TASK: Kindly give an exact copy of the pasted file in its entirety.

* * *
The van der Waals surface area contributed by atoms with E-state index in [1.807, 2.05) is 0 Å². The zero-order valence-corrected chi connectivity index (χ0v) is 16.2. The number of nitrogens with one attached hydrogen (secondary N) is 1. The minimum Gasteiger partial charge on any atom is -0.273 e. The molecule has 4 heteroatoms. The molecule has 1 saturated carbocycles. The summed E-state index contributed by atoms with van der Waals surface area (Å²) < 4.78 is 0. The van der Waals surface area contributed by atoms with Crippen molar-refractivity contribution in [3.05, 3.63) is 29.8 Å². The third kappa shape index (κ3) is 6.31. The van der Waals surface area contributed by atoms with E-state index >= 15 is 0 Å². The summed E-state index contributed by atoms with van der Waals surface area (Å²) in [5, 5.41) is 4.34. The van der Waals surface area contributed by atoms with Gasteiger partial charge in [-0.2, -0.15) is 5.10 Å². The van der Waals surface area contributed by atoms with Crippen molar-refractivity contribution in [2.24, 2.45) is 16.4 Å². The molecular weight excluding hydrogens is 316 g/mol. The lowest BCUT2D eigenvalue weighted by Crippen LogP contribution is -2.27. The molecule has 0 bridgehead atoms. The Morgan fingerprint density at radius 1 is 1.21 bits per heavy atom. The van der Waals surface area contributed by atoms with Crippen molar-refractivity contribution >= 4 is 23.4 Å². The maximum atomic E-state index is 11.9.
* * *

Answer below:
The van der Waals surface area contributed by atoms with E-state index in [1.807, 2.05) is 0 Å². The zero-order valence-corrected chi connectivity index (χ0v) is 16.2. The number of nitrogens with one attached hydrogen (secondary N) is 1. The minimum Gasteiger partial charge on any atom is -0.273 e. The molecule has 4 heteroatoms. The molecule has 1 saturated carbocycles. The summed E-state index contributed by atoms with van der Waals surface area (Å²) < 4.78 is 0. The van der Waals surface area contributed by atoms with Crippen molar-refractivity contribution in [3.05, 3.63) is 29.8 Å². The third kappa shape index (κ3) is 6.31. The van der Waals surface area contributed by atoms with E-state index >= 15 is 0 Å². The summed E-state index contributed by atoms with van der Waals surface area (Å²) in [5, 5.41) is 4.34. The van der Waals surface area contributed by atoms with Gasteiger partial charge in [-0.2, -0.15) is 5.10 Å². The van der Waals surface area contributed by atoms with Crippen molar-refractivity contribution in [2.24, 2.45) is 16.4 Å². The molecular weight excluding hydrogens is 316 g/mol. The lowest BCUT2D eigenvalue weighted by Crippen LogP contribution is -2.27. The molecule has 0 bridgehead atoms. The Morgan fingerprint density at radius 1 is 1.21 bits per heavy atom. The van der Waals surface area contributed by atoms with Crippen molar-refractivity contribution >= 4 is 23.4 Å². The maximum atomic E-state index is 11.9.